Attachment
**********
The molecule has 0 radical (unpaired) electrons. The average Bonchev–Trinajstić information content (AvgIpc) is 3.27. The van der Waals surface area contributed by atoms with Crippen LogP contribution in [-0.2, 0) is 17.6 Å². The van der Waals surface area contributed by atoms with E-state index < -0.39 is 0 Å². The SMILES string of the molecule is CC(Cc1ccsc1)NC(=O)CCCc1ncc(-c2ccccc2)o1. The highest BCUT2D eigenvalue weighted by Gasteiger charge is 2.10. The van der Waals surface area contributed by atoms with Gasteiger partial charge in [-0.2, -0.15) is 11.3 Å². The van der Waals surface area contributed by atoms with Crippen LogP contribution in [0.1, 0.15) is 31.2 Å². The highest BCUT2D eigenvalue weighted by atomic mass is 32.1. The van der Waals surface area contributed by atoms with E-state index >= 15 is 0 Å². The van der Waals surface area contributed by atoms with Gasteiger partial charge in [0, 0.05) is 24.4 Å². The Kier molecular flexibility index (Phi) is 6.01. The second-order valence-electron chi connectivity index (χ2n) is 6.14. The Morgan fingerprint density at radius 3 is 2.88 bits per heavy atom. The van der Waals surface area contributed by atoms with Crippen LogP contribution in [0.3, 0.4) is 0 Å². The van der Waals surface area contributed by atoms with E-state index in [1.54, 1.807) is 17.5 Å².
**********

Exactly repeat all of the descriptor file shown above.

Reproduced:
The molecule has 0 radical (unpaired) electrons. The average Bonchev–Trinajstić information content (AvgIpc) is 3.27. The van der Waals surface area contributed by atoms with Crippen LogP contribution in [-0.2, 0) is 17.6 Å². The van der Waals surface area contributed by atoms with E-state index < -0.39 is 0 Å². The SMILES string of the molecule is CC(Cc1ccsc1)NC(=O)CCCc1ncc(-c2ccccc2)o1. The highest BCUT2D eigenvalue weighted by Gasteiger charge is 2.10. The van der Waals surface area contributed by atoms with Gasteiger partial charge in [-0.2, -0.15) is 11.3 Å². The van der Waals surface area contributed by atoms with Crippen LogP contribution in [0.1, 0.15) is 31.2 Å². The highest BCUT2D eigenvalue weighted by atomic mass is 32.1. The van der Waals surface area contributed by atoms with E-state index >= 15 is 0 Å². The van der Waals surface area contributed by atoms with Gasteiger partial charge in [0, 0.05) is 24.4 Å². The Kier molecular flexibility index (Phi) is 6.01. The second-order valence-electron chi connectivity index (χ2n) is 6.14. The Morgan fingerprint density at radius 3 is 2.88 bits per heavy atom. The van der Waals surface area contributed by atoms with Crippen LogP contribution in [0.3, 0.4) is 0 Å². The van der Waals surface area contributed by atoms with E-state index in [1.54, 1.807) is 17.5 Å².